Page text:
Muscles. Hot or not?
The general feeling is that people should have muscles. But why?
According to a study by UCLA Professor David Frederick:
[...] Of the men physical characteristics are related not only to the preferences of women for his teammates, but also to the men and women of the past and the choices companion of sexual behavior.
NOTE: Although many media reports that we need to understand that the study subjects were male and female college students (aged 18-25 years) living in California, USA. Extrapolating that to all the men and women around the world is stupid. One study interviewed 99 male undergraduates about their sexual histories, and, to be honest – you can not really believe that "conversation" their businesses?
This fascinating document actually includes 6 studies and it is difficult to summarize. Here I will focus on only one of the studies:
The heads have been cleared (by the authors of the study) to remove any hint of racial or ethnic.
Who is in the lead?
Okay, deep breath guys … -
- Attractiveness, sexual desirability? The built and tonic guys came tops. The boy was chubby bottom of the pile. Muscular guy still desirable, but not as much as boy built and toned.
- Physical dominance? Muscular and built peaks were, the boy slim down.
- Commitment? Chubby voted the best guy, muscular and built the worst.
- Volatility? The less volatile slender boy with muscular and built the most volatile. I think this is why skinny guys want to gain muscle mass.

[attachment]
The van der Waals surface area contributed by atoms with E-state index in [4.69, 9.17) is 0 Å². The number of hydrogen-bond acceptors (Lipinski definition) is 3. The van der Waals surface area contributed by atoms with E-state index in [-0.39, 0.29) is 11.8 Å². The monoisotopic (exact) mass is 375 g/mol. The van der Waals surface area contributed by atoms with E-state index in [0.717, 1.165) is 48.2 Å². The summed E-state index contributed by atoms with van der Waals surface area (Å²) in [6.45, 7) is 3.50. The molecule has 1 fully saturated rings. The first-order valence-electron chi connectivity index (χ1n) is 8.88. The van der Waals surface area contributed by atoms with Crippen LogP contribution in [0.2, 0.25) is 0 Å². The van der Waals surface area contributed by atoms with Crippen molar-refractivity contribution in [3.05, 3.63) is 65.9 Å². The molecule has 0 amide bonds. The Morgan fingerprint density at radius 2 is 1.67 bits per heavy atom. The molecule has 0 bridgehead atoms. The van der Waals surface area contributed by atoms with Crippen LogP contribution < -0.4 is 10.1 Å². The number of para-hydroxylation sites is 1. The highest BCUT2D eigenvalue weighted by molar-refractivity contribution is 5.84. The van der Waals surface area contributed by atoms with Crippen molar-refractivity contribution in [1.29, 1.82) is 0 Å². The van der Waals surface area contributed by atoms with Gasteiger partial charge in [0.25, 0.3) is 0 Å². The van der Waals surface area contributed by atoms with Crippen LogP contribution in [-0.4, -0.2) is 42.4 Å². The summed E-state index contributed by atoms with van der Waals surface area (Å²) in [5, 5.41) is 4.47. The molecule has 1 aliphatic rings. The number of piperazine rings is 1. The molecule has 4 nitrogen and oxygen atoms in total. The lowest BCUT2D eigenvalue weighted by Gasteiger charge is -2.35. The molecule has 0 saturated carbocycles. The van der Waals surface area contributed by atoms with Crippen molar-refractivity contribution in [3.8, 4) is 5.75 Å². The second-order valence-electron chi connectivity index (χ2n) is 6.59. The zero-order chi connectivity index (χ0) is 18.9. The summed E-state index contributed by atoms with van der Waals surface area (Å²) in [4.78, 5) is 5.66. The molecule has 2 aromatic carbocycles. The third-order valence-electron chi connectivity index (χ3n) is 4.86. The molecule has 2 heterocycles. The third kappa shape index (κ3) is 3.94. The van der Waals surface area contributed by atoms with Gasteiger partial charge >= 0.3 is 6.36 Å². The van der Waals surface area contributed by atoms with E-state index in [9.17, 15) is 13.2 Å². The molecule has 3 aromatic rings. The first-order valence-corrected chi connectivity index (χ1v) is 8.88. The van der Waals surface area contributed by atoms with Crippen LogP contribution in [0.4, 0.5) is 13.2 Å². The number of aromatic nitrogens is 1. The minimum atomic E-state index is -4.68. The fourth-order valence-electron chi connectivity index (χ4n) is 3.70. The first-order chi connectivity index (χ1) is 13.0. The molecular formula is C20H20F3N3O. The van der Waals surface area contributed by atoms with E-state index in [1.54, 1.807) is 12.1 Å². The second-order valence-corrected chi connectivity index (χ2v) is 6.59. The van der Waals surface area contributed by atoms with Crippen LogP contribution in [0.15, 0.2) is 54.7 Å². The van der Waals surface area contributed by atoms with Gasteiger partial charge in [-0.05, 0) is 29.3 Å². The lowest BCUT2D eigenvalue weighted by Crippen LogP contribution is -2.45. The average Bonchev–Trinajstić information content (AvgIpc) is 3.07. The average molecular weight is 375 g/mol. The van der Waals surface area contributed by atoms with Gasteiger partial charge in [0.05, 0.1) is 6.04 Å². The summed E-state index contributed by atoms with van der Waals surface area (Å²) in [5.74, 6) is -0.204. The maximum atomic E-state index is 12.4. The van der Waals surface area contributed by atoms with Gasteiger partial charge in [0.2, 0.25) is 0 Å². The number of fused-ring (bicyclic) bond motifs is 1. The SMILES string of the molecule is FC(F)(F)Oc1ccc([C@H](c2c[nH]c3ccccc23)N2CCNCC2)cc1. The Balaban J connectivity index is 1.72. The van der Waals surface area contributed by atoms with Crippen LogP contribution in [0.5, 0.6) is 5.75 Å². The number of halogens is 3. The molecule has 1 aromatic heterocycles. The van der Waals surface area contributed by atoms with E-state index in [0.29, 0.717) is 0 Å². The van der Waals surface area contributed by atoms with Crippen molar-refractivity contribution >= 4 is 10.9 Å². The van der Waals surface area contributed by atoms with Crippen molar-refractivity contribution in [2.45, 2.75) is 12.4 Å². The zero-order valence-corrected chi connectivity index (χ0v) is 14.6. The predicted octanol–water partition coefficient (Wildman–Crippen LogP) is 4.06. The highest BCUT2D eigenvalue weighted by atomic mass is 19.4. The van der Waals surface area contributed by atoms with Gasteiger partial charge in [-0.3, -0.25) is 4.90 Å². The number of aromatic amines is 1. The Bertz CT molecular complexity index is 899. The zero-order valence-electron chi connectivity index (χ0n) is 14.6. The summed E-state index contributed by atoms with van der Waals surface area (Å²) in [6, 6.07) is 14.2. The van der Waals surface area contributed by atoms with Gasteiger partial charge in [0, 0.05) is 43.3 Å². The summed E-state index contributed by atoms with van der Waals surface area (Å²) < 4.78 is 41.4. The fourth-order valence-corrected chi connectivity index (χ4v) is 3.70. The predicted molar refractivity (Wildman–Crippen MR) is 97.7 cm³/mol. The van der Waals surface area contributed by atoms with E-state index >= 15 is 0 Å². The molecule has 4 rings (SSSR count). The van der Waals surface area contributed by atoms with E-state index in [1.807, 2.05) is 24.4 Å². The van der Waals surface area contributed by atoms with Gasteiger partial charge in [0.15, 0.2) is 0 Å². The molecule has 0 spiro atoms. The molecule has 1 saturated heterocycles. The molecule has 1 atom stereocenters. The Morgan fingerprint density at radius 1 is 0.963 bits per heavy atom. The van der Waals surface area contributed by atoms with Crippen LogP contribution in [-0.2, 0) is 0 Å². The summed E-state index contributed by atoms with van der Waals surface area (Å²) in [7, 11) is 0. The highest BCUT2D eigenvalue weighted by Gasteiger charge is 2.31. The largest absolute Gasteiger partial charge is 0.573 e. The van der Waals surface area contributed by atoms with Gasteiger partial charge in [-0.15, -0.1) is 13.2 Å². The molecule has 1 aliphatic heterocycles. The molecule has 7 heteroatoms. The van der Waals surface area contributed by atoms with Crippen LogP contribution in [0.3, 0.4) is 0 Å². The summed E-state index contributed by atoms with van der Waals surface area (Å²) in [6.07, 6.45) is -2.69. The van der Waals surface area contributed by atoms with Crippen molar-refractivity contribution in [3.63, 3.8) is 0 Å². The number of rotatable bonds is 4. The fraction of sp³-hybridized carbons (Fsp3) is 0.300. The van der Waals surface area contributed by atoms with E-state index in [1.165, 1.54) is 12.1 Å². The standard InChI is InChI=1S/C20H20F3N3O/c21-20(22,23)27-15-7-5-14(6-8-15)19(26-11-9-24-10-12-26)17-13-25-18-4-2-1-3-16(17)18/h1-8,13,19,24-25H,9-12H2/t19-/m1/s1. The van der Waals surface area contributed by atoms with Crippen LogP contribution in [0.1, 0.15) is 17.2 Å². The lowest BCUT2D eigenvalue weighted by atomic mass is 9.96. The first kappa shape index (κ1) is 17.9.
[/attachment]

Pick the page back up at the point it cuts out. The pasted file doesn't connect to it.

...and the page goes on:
The alternate view: not all women like muscles
An Australian search Flinders University (published in Body Image) shows that the body "average" male Businesses as good as the muscular one.
The researchers showed "mock-up advertisements for jeans, skin care products and have cologne – muscular male models and men of more average dimensions – to more than 600 students in their late teens." (Source)
Neither women or men interviewed found the muscle models more attractive than men average. Lead researcher Diedrichs suggests that participants "may be associated with muscular models with vanity, femininity and homosexuality, and dismissed them as targets appropriate comparison."
The women reported "a more positive body image state after exposure to male models, regardless of their body size and muscularity." In other words, advertising images of guys ripped and muscular Hulk did not cause any increased pleasure or positive effect on children of medium-sized.
Medium-thin (left) and medium-large (right).
In case you're wondering what the "average-slim" and "medium-sized" used in the process, I got a sample photo (from newspaper article). The researchers constructed advertising images using Photoshop.
Diedrichs, PC, and Lee, C. GI Joe or Average Joe? The impact of mid-size and muscular male fashion models on men and women's body image and advertising effectiveness. Body image (2010), doi: 10.1016/j.bodyim.2010.03.004